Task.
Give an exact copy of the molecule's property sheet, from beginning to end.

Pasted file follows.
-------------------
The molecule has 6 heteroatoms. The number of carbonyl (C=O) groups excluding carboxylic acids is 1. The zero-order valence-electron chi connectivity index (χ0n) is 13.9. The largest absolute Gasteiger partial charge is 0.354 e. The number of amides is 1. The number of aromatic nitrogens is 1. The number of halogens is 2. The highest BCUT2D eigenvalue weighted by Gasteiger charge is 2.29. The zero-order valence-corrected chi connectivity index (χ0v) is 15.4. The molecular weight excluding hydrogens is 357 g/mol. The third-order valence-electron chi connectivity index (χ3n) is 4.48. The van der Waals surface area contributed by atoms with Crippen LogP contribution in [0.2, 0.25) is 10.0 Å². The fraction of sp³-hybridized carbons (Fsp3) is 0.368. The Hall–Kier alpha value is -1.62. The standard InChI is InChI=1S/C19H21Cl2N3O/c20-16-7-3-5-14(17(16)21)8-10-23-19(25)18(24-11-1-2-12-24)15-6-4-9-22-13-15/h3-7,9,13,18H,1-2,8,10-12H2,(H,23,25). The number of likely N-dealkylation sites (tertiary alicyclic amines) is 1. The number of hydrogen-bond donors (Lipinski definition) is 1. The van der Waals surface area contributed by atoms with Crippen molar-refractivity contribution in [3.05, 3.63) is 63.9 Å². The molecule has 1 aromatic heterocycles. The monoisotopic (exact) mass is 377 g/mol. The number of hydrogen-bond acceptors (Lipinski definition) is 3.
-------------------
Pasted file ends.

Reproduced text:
The molecule has 6 heteroatoms. The number of carbonyl (C=O) groups excluding carboxylic acids is 1. The zero-order valence-electron chi connectivity index (χ0n) is 13.9. The largest absolute Gasteiger partial charge is 0.354 e. The number of amides is 1. The number of aromatic nitrogens is 1. The number of halogens is 2. The highest BCUT2D eigenvalue weighted by Gasteiger charge is 2.29. The zero-order valence-corrected chi connectivity index (χ0v) is 15.4. The molecular weight excluding hydrogens is 357 g/mol. The third-order valence-electron chi connectivity index (χ3n) is 4.48. The van der Waals surface area contributed by atoms with Crippen LogP contribution in [0.2, 0.25) is 10.0 Å². The fraction of sp³-hybridized carbons (Fsp3) is 0.368. The Hall–Kier alpha value is -1.62. The standard InChI is InChI=1S/C19H21Cl2N3O/c20-16-7-3-5-14(17(16)21)8-10-23-19(25)18(24-11-1-2-12-24)15-6-4-9-22-13-15/h3-7,9,13,18H,1-2,8,10-12H2,(H,23,25). The number of likely N-dealkylation sites (tertiary alicyclic amines) is 1. The number of hydrogen-bond donors (Lipinski definition) is 1. The van der Waals surface area contributed by atoms with Crippen molar-refractivity contribution in [3.05, 3.63) is 63.9 Å². The molecule has 1 aromatic heterocycles. The monoisotopic (exact) mass is 377 g/mol. The number of hydrogen-bond acceptors (Lipinski definition) is 3.